Market Information Saudi Arabia and Bahrain
Since the announcement of the "Saudi Vision 2030" in 2016, the country is in economic and social transition. The Vision aims to diversify the Saudi economy and seeks to reduce the country's dependency on oil. This offers foreign investors many opportunities, e.g. as a supplier or service provider. Find here further information on the Saudi economy, population and culture.
Does Saudi Arabia have a new VAT?
Saudi Arabia, like other GCC-countries, implemented a Value Added Tax (VAT) of 5% on 01.01.2018. On 1 July 2020 this will be increased to 15%.
The responsible authority is the General Authority for Zakat and Tax (GAZT). You can find an overview of the affected products and services on their website:
Is it true that Saudi Arabia has new regulations for plastic packaging when exporting products to the kingdom.
Responsible officials in Saudi Arabia have been discussing a new law, which would force exporters to wrap their products exclusively in oxo-biodegradable plastic, for a while. This type of plastic is claimed to be biodegradable and better for the environment. Expert opinion in Europe, however, shows that this plastic is more harmful for the environment than regular plastic wrapping. For this reason, ist use is baned within the EU.
The implementation of this law was already delayed several times.
Whether this will come to pass is unclear, but unlikely.
What exactly is “saudization”?
The Nitaqat program, better known as “saudization”, is a national localization program in Saudi Arabia. All active companies are required to employ a specific percentage of Saudi nationals, which can vary depending on the type of business, but often lies around 30%. This program also includes wage requirements. The purpose of the prgoram is to offer career possibilities to the very young population of the kingdom and solidify international know-how. This supports one of the main goals of the Vision 2030 and improves intercultural exchanges.
Are there further localization programs?
Just like with many of the Vision 2030 goals, the wish to anchor as much international expertise within the Kingdom as possible is widely spread. As such, you can expect the possibility to localize part of your business or production in Saudi Arabia to be a topic of discussion, even when you’re not speaking to a company directly linked to any government entity.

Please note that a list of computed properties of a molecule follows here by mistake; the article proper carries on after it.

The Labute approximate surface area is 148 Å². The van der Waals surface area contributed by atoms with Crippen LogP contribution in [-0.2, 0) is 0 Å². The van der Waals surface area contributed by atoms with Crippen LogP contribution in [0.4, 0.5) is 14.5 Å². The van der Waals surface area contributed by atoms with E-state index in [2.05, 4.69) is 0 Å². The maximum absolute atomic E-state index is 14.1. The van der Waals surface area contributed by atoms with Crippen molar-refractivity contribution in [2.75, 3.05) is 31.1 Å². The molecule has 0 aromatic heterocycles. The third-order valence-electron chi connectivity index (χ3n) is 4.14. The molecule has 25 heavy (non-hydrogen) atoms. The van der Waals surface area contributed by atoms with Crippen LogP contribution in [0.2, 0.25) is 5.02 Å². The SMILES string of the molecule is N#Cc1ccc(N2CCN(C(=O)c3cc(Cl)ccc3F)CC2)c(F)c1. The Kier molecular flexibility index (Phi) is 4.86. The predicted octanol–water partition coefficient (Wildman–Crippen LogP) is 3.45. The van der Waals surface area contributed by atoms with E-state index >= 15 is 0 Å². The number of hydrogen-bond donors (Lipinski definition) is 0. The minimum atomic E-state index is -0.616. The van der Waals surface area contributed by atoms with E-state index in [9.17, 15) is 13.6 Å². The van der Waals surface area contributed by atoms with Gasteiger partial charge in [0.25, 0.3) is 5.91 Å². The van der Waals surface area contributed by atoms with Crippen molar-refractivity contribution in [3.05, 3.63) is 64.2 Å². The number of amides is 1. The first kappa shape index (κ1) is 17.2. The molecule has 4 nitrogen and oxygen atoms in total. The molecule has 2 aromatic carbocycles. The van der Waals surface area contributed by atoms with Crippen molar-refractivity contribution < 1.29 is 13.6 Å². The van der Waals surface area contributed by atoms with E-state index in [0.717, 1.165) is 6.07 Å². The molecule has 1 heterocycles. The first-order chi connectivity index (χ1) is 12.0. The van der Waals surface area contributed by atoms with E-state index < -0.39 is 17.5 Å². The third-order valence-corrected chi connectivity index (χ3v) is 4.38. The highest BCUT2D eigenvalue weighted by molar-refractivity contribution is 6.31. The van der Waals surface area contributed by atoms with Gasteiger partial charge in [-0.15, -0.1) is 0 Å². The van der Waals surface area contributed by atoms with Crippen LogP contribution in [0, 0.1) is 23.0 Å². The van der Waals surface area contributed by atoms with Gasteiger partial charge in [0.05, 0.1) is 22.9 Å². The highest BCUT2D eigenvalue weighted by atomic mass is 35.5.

Some of the largest companies also have their own localization programs. Saudi ARAMCO, for instance, has the In Kingdom Total Value Added (IKTVA) program, which requires that potential partners and suppliers for the company to supply a legally binding localization plan in advance. With more localization, companies can often reap benefits in their business with ARAMCO. Non-compliance, however, can lead to penalties or cancellation of contract. SABIC has a similar program called Nusaned.
I want to export to Saudi Arabia. What are the customs requirements?
Saudi Arabia has a customs fee of 5% for most products. Products, for which alternatives are produces in Saudi Arabia, can expect fees of up to 20%. Some products that fall under specific categories, such as pharmaceuticals or non-local foodstuffs, can be imported customs free. All kinds of technical equipment and machines necessary for a local project and are not produced in comparable quality within the kingdom are also customs exempt.
Some product categories bring with them special import requirements. The corresponding ministries are responsible for these:
Pharamaceuticals and chemical and cosmetic products – Saudi Food & Drug Authority (SFDA)
All kinds of wireless communication and IT-equipment / Communications and Information Technology Commission (CITC)
Chemicals and printers/toners - Ministry of Commerce and Industry (MOCI)
Magazines, books, CDs, DVDs, picture material and cards with electric information (IDs/maps) - Ministry of Information (MOI)
The necessary Certificates of Conformity (CoC) are created after submitting the corresponding request in the online-tool Saber by the Saudi Arabian Standards and Metrology Organization (SASO).
A categorized table with search functionality regarding customs fees can be found on the Saudi Customs website:
I want to start a company in Saudi Arabia. What possibilities exist?
There are several types of company, which can be broadly separeted into three categories. These apply for all areas of business, except for auditors and tax consultants. In these cases, one has to use so-called “Professional Partnerships”, which fall under special regulations.
- (dependent) Branch Office
A positive difference in the Saudi Arabian law – when compared to other countries of the region – is that no local sponsor is necessary to succesfully register a business with the MISA. As such, there are no legal disadvantages when compared to other local companies.